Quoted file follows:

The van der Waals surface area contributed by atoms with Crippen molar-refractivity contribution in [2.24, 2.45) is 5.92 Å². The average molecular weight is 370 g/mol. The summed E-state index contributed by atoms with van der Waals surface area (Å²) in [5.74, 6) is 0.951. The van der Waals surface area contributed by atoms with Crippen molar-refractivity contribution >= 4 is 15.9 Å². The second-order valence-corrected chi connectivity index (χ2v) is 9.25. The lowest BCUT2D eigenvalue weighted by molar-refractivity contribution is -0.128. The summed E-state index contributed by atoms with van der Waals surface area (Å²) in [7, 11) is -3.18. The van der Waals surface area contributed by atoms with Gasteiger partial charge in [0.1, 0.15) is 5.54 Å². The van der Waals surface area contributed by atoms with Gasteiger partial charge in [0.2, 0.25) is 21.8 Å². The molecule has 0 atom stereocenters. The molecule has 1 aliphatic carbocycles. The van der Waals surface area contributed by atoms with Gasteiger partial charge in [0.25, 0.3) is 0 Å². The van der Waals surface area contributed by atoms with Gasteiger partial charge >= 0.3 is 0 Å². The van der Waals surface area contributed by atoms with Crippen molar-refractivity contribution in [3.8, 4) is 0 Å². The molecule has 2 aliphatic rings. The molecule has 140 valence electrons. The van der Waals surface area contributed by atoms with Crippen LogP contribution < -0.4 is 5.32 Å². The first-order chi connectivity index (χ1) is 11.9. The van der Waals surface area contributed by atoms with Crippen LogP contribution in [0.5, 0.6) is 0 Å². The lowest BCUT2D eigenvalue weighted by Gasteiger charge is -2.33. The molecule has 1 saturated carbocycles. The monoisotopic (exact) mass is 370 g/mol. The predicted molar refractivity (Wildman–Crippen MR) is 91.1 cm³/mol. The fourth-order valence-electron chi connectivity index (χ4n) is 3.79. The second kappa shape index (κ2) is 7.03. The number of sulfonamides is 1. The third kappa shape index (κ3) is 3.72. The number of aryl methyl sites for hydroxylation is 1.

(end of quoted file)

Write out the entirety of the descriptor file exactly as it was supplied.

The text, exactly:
The van der Waals surface area contributed by atoms with Crippen molar-refractivity contribution in [2.24, 2.45) is 5.92 Å². The average molecular weight is 370 g/mol. The summed E-state index contributed by atoms with van der Waals surface area (Å²) in [5.74, 6) is 0.951. The van der Waals surface area contributed by atoms with Crippen molar-refractivity contribution >= 4 is 15.9 Å². The second-order valence-corrected chi connectivity index (χ2v) is 9.25. The lowest BCUT2D eigenvalue weighted by molar-refractivity contribution is -0.128. The summed E-state index contributed by atoms with van der Waals surface area (Å²) in [7, 11) is -3.18. The van der Waals surface area contributed by atoms with Gasteiger partial charge in [0.1, 0.15) is 5.54 Å². The van der Waals surface area contributed by atoms with Gasteiger partial charge in [0.2, 0.25) is 21.8 Å². The molecule has 0 atom stereocenters. The molecule has 1 aliphatic carbocycles. The van der Waals surface area contributed by atoms with Gasteiger partial charge in [0.25, 0.3) is 0 Å². The van der Waals surface area contributed by atoms with Gasteiger partial charge >= 0.3 is 0 Å². The van der Waals surface area contributed by atoms with Crippen molar-refractivity contribution in [3.8, 4) is 0 Å². The molecule has 2 aliphatic rings. The molecule has 140 valence electrons. The van der Waals surface area contributed by atoms with Crippen LogP contribution < -0.4 is 5.32 Å². The first-order chi connectivity index (χ1) is 11.9. The van der Waals surface area contributed by atoms with Crippen LogP contribution in [0.5, 0.6) is 0 Å². The lowest BCUT2D eigenvalue weighted by Gasteiger charge is -2.33. The molecule has 1 saturated carbocycles. The monoisotopic (exact) mass is 370 g/mol. The predicted molar refractivity (Wildman–Crippen MR) is 91.1 cm³/mol. The fourth-order valence-electron chi connectivity index (χ4n) is 3.79. The second kappa shape index (κ2) is 7.03. The number of sulfonamides is 1. The third kappa shape index (κ3) is 3.72. The number of aryl methyl sites for hydroxylation is 1.